Wednesday,  June 18, 2008

The (dramatically) roped shoulder, Florence

Notice the sleeve cap on his jacket. This is what is called a dramatically roped shoulder. A very Southern Italian detail and a very acquired taste—kinda like sardines.


Wednesday,  June 18, 2008

Elevate shorts by adding a sportcoat, Florence



The shirt-and-shorts look has long been a staple of the Ugly Tourist in Europe. Adding a well-chosen jacket and an interesting pair of shoes will ensure that you don't look like you just got off a tour bus.

Wednesday,  June 18, 2008

Purple mocs, the it shoe of summer '08, Florence

Purple has been the number-one accent color of the Italian wardrobe for several seasons. For fall, it's often used in a sweater or tie to punch up a suit. A large number of Italian Sartorialists have started sporting the color in summer as well. I took these photos in about a five-minute span and could have shot another half dozen during the day.




Wednesday,  June 18, 2008

Summer check, Florence

Traditional seersucker jackets have just about run their course for me. Fast replacing them is a new batch of textured, washed, and finely detailed checked jackets.

This is the back detail of the above jacket. I love that it has a very light shirt-jacket feel while maintaining great design details like a half-belted back.

It is a complete coincidence that both of these guys happen to be carrying orange spheres (which don't, to my knowledge, typically come with checked jackets).

Wednesday,  June 18, 2008

Who needs a seven-fold tie?

Yes, they're made like armor, but a seven-fold tie will never flap around in the wind, all cool like Superman's cape. Simone here definitely has that superhero vibe, with his very, very unconstructed tie, which is basically a tie-shaped scarf. I am seeing them in all the coolest stores of Italy.

Wednesday,  June 18, 2008

A pocket square may no longer be enough


A corsage tucked in with the pocket square—maybe more modern than in the lapel?


This is actually a ladies' pearl hat pin piercing the pocket square.
I also love the idea of outerwear with a pocket square, but that is a whole different post.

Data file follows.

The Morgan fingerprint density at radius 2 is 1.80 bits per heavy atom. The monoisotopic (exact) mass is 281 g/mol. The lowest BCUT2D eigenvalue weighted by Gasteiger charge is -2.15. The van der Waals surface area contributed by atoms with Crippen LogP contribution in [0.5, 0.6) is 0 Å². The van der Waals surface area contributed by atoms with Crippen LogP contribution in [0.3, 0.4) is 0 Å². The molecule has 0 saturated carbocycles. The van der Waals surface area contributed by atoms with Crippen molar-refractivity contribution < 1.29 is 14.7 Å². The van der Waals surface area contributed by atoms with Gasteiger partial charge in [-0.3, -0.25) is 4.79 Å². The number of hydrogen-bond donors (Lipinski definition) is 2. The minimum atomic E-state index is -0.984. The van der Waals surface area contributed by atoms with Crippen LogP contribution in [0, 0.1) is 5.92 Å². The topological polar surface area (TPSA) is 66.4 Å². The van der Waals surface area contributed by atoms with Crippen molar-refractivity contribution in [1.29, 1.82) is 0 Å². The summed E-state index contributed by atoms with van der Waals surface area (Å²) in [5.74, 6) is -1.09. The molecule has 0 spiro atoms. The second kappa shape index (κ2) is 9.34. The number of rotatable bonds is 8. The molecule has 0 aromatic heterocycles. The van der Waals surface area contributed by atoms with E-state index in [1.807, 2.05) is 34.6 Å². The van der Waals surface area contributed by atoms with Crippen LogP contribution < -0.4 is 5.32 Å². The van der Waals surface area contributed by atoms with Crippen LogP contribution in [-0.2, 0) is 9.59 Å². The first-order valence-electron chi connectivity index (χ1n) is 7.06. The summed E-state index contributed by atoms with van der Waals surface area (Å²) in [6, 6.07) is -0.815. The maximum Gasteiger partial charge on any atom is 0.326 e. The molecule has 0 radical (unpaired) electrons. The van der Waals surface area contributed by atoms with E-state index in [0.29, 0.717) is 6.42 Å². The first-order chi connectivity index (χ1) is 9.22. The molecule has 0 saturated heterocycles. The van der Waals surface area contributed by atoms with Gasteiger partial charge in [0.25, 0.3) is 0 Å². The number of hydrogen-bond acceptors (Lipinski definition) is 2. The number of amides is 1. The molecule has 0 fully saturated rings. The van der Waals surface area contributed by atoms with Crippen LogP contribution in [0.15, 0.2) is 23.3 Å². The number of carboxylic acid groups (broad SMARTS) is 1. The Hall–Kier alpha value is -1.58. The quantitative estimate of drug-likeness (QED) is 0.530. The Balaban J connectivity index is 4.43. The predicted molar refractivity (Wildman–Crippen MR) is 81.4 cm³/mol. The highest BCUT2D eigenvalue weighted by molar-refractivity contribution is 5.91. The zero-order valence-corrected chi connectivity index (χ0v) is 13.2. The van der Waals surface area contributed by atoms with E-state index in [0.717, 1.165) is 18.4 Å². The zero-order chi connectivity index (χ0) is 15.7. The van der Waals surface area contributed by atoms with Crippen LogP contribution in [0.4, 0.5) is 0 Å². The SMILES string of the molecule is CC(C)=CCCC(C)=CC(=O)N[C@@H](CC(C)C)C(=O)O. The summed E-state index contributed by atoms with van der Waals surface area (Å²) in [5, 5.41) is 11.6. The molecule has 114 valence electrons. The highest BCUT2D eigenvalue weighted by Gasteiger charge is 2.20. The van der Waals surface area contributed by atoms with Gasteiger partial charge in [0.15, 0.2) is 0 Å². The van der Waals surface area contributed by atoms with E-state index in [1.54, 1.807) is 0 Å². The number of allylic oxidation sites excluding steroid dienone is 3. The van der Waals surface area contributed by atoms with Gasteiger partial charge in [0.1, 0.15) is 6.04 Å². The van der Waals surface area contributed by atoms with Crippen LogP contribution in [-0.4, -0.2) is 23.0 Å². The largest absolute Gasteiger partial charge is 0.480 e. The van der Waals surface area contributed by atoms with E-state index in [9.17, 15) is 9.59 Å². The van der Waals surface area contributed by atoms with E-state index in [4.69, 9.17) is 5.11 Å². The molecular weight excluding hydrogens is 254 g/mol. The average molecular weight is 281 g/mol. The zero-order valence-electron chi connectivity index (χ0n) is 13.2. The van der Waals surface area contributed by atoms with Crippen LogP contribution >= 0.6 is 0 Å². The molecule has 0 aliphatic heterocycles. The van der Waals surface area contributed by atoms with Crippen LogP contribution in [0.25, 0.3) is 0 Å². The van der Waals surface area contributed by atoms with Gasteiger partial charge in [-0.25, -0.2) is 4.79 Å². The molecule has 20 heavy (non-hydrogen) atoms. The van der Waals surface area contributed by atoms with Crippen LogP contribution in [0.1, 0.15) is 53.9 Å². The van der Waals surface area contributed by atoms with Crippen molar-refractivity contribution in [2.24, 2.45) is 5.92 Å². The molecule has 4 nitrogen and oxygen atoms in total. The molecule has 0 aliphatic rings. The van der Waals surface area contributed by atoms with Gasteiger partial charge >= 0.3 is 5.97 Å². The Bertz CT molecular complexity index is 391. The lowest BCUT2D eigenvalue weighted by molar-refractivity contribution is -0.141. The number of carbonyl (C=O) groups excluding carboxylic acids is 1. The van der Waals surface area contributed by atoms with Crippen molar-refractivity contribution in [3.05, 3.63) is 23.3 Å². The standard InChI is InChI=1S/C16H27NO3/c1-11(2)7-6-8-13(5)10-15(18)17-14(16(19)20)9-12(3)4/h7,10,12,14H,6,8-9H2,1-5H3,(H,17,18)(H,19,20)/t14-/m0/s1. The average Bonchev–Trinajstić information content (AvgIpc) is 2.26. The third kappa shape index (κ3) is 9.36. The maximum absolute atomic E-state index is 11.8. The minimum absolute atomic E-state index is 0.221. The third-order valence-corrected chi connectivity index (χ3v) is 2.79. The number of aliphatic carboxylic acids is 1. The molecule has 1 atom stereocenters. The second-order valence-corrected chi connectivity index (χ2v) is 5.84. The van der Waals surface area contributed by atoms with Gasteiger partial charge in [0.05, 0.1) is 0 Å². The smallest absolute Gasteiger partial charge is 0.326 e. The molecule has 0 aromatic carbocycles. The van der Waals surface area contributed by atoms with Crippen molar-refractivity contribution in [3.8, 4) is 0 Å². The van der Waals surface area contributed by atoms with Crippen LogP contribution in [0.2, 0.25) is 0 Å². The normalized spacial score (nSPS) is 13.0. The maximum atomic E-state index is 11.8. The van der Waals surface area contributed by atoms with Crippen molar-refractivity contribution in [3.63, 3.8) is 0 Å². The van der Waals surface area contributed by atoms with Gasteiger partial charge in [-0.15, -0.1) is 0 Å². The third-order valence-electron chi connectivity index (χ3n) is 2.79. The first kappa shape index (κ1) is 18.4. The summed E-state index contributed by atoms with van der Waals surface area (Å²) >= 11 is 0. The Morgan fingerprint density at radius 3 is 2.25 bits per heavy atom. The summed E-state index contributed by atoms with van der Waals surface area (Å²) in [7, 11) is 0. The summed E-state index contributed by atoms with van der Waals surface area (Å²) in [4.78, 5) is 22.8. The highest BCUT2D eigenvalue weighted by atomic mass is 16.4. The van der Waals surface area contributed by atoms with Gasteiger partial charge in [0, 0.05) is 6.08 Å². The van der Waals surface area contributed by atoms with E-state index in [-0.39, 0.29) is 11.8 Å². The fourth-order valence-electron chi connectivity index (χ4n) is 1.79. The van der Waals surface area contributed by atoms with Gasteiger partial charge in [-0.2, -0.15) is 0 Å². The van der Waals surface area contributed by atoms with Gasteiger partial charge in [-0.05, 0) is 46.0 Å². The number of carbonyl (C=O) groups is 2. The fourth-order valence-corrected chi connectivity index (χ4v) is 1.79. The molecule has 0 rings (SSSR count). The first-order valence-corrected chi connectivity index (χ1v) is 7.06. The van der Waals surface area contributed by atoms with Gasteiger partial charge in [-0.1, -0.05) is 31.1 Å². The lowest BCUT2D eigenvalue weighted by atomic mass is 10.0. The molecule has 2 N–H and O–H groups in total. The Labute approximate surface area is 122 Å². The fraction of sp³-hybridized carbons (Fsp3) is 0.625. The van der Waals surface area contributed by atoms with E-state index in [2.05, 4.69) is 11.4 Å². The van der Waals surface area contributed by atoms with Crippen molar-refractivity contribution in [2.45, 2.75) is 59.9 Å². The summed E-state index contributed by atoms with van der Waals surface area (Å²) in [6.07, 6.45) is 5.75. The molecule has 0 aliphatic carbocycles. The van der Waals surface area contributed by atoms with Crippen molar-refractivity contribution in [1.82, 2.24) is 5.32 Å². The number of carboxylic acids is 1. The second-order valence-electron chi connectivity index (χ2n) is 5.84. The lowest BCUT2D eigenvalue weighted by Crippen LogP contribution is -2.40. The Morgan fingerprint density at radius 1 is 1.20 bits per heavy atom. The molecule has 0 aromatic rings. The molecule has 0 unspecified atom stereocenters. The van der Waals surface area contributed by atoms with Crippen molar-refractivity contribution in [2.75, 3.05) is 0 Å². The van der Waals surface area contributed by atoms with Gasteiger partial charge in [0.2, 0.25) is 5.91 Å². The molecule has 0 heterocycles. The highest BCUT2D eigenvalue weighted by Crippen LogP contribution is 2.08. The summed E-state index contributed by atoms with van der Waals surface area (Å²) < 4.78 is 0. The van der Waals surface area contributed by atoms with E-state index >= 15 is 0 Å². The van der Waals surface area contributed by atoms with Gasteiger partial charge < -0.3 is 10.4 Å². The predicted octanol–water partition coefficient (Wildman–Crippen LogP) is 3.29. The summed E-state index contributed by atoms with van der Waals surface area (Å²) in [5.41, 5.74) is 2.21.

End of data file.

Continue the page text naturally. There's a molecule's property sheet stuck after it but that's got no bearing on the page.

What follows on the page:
This gentleman actually did the hand-stitching around the edge of a plain linen pocket square himself. I like it specifically because the stitches are uneven and maintain a very handcrafted look to them.

I'm not suggesting that European men sit around stitching pocket squares while they watch soccer on TV, but soccer is boring, and maybe this activity keeps them from realizing this fact. If I have offended any European men, please send your hate mail to Tyler. (He hates soccer also.)

Wednesday,  June 18, 2008

Pink pants, Florence

I guess I always associate pink pants with being preppy, but here they don't look preppy at all. The fact that they're worn with Converse sneakers and not dress shoes gives them a welcome sense of humor and casualness.

Wednesday,  June 18, 2008

Plaid on plaid, Florence


The reason that Al Bazar's Lino Ieluzzi is Sartorialist #1 in my book is that he's maintained a certain visual vocabulary—slim pants, monk-strap shoes, spread-collar shirts—while playing with the individual elements.

Here, I love the idea of a plaid DB being worn as a sportcoat (I don't see that very often) and I really love the idea of the plaid tie with the plaid jacket. This combination might be something you would see on a store display and think "too much," but on Lino it looks so natural.

Wednesday,  June 18, 2008

Every shade, Florence

I truly feel that that almost every man can find a shade or hue or variation of blue that will look great on him.

Wednesday,  June 18, 2008

White (with navy accents), Florence



I think these two images illustrate that a navy tie and brown shoes can be a very good way to accessorize a white suit. Even if you decide against navy, I would still stay away from black accessories and overly loud accent colors—this is a suit, not a painter's canvas.

Scott Schuman trains his keen eye—and his Canon EOS 5D—on the stylish scene surrounding the Fall 2009 collections in Milan, Paris, and New York.
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